In Part I of our blog series on the Personal Essay for College, we discussed how to brainstorm the best topics for YOU – topics that will differentiate you and convey to admissions officers significant aspects of who you are. In this blog post, Part II: Narrative Structures, we provide you with a variety of ways to organize your story in the most effective way possible!

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Overall Guidelines

When writing, use the following approaches in telling your story so that your narrative can be as effective as possible:

  • Hook the reader in your opening
  • Be counter-intuitive
  • Be specific
  • Show, don’t tell
  • Use your own voice

Narrative Structures

We know that it’s difficult to get started with your essay! Here are some tried-and-true models we share with our students to help them build a compelling essay.

Narrative Arc

This is perhaps the most common and effective essay structure. The concept may already be familiar to you from English class if you’ve ever discussed the Hero’s Journey. In essay-writing, the elements are the same, though the content will of course differ (since this will be a short work of personal nonfiction, not a novel). The different parts of the essay include:

  1. Exposition: Intro to the story, like the opening scene of a story, book, movie. Set up the characters, setting, mood, time. Typically, YOU are the main character!
  2. Conflict: The primary issue/problem/challenge/obstacle that drives the plot of the story.
  3. Rising action: The events that lead to the climax, including character development.
  4. Climax: The turning point for the main character, where the situation/problem is at its most extreme; this is the most exciting point of the story.
  5. Falling action: The result of the climax, including character development, growth, realizations, questions answered, wrapping-up of plot.
  6. Resolution: Completion of the story. Tie up loose ends, discuss how the situation has changed. End up at a different point than where you started.

Here’s an example of such an essay:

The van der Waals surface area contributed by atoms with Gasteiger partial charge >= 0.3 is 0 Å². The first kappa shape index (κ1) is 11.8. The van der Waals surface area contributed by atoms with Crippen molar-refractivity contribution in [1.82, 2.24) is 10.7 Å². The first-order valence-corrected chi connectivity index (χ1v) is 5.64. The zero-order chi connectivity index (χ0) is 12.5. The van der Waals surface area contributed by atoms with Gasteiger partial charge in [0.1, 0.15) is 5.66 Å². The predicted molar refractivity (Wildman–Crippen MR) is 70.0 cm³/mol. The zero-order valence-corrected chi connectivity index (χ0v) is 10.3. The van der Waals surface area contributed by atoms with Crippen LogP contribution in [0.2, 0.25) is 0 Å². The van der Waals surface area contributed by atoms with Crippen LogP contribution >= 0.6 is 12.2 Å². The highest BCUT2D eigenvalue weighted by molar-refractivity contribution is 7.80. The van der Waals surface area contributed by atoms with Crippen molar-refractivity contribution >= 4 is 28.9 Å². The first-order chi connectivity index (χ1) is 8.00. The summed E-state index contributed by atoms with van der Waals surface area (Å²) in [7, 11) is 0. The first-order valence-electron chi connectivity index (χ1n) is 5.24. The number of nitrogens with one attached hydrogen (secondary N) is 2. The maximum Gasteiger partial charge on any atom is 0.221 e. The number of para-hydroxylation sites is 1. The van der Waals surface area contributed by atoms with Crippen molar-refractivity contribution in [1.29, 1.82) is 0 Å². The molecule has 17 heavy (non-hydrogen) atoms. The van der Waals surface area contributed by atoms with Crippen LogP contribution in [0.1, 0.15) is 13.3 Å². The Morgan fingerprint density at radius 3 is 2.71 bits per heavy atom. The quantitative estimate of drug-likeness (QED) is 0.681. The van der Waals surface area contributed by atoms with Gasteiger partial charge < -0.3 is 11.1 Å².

Exposition: A young girl goes into the water with her older sister.
Conflict: She is terrified of the water.
Rising Action: Her older sister teaches her how to swim and compassionately calms her fears.
Falling Action: The girl becomes an excellent swimmer, learns how to handle obstacles and anxiety.
Resolution: She becomes a lifeguard and teaches young children how to swim.

Your essay, however, may not be about a single, defining story, in which case it may be better suited by one of the two organizing frameworks below.

Three-Legged Stool 

This essay structure involves a main idea and several supporting details. Your main idea, metaphor, or theme is the seat, and it’s best supported when at least three anecdotes or examples support it.

Here’s an example: A boy is fascinated by the Rubik’s cube, becomes an expert, and competes in national contests. His goal is to solve the cube in under 10 seconds. The three legs are three aspects of his approach and experience, including: his love of research and analytics, which he applies to solving the Rubik’s Cube; the sense of community he feels with Cubers around the country; and his work ethic to persevere through obstacles.


This essay formula chronicles the development of an interest or engagement with an activity. The essay unfolds in chronological order and culminates in self-actualization.

Here’s an example: A boy visits the small, impoverished town in China where his mother grew up and spends a week tutoring children. He enjoys it so much that he returns the next summer to spend a month as part of a national tutoring program. This experience is so rewarding that he becomes President of the national organization and builds it up so that more U.S. students are now tutoring more children in China.

 Do’s and Don’ts

For a summary of a few salient do’s and don’ts in writing your personal essay, see the following chart:

Applying to college is a complex process and every component requires thoughtful consideration, Here at Collegiate Gateway, we are always happy to answer your questions about all aspects of the college admissions process, including the Common App, resumesrecommendationsinterviewsvideo submissions, and more. Visit our website to set up a complimentary consultation to learn about our services.